left: A 16th-century depiction of Edward’s parliament. right: House of Commons of the United Kingdom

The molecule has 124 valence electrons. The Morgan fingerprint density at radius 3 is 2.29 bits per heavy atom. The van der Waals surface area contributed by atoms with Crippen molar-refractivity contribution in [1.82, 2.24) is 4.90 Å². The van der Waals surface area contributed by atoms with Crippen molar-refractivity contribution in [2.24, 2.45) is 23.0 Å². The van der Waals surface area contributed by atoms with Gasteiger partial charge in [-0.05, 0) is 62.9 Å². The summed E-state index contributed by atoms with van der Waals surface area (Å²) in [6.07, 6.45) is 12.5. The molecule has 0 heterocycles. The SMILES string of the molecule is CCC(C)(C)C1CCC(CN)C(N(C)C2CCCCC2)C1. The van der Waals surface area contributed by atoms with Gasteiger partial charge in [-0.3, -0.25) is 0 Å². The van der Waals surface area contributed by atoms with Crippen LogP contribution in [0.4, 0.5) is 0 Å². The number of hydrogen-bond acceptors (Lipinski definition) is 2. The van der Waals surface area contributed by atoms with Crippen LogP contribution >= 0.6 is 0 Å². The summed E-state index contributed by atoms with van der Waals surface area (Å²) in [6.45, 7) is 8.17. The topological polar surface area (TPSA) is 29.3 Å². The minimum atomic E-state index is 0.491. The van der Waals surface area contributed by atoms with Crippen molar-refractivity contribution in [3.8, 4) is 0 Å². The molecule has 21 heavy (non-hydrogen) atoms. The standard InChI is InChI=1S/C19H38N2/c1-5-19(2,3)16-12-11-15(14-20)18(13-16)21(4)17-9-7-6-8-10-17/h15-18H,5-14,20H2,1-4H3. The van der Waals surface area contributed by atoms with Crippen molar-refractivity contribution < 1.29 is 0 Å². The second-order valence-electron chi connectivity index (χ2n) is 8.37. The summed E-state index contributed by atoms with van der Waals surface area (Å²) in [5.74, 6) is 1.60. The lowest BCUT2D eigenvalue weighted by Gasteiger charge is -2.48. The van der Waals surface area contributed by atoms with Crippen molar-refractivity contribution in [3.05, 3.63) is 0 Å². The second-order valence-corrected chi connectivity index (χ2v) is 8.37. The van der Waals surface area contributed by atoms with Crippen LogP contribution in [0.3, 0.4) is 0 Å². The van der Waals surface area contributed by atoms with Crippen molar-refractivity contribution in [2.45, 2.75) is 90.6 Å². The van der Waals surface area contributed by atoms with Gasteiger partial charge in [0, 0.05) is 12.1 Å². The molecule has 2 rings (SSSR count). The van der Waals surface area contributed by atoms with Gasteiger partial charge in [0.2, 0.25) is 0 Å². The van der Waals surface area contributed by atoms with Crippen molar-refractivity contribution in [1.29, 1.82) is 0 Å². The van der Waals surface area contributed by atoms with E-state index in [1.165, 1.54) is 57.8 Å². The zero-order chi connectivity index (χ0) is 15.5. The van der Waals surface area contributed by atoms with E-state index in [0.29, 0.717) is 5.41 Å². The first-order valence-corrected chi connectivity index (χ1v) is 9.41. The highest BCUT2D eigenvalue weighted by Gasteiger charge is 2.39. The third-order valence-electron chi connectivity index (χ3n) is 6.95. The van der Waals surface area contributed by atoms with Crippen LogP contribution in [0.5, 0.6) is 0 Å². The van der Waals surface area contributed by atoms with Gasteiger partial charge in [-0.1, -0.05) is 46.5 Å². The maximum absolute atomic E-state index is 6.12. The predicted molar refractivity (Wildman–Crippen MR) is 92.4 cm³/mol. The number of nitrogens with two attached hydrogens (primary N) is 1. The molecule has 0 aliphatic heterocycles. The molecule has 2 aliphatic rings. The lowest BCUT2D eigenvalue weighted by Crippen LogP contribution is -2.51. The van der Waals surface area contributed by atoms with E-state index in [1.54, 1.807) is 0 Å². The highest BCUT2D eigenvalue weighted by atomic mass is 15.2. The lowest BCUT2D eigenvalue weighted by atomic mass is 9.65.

Parliaments are known to be existing for a very long time. In Kingdom of León (Spain) in 1188, Alfonso IX of León created a parliament (Cortes) including representatives of the nobles, the church and the populace. According to the UNESCO Memory of the World Program, it is the oldest documentary manifestation of the European parliamentary system.   – Wikipedia Taking into account the arrival of various tools of the digital technology, the emergence of the age of the Internet, and constant shifting of traditional notions of politics into the ever-growing accessibility of public knowledge, the need for an open, direct (liquid) and a truly collective democracy is now here. The truth is that the representative system is just outdated, often corrupt and changing form like clay in the hands of the capital compilers and their media channels. We have designed the democratic systems for us to live in comfort, stability and harmony, but the truth is that the democracy today is really consuming us, and presenting us with costly surprises, no matter on which side we stand. Due to our current state, the device does not deliver the function anymore. The need for investigating new ways to do things today not only is a necessity, but a requirement. All the tools are here, we just need to use them properly. There is a need for formulating a method and a blue-print, reasonable and concrete enough. This needs an extensively collective discussion. This is exactly a design process. And to achieve such design, one will need to research deep into different aspects and notions of implementation within a society and develop the idea by finding solutions for many questions that may pop-up along the way. Peers from different disciplines shall be invited to dive into the discussion, to conduct tests to simulate the idea and to trial and error.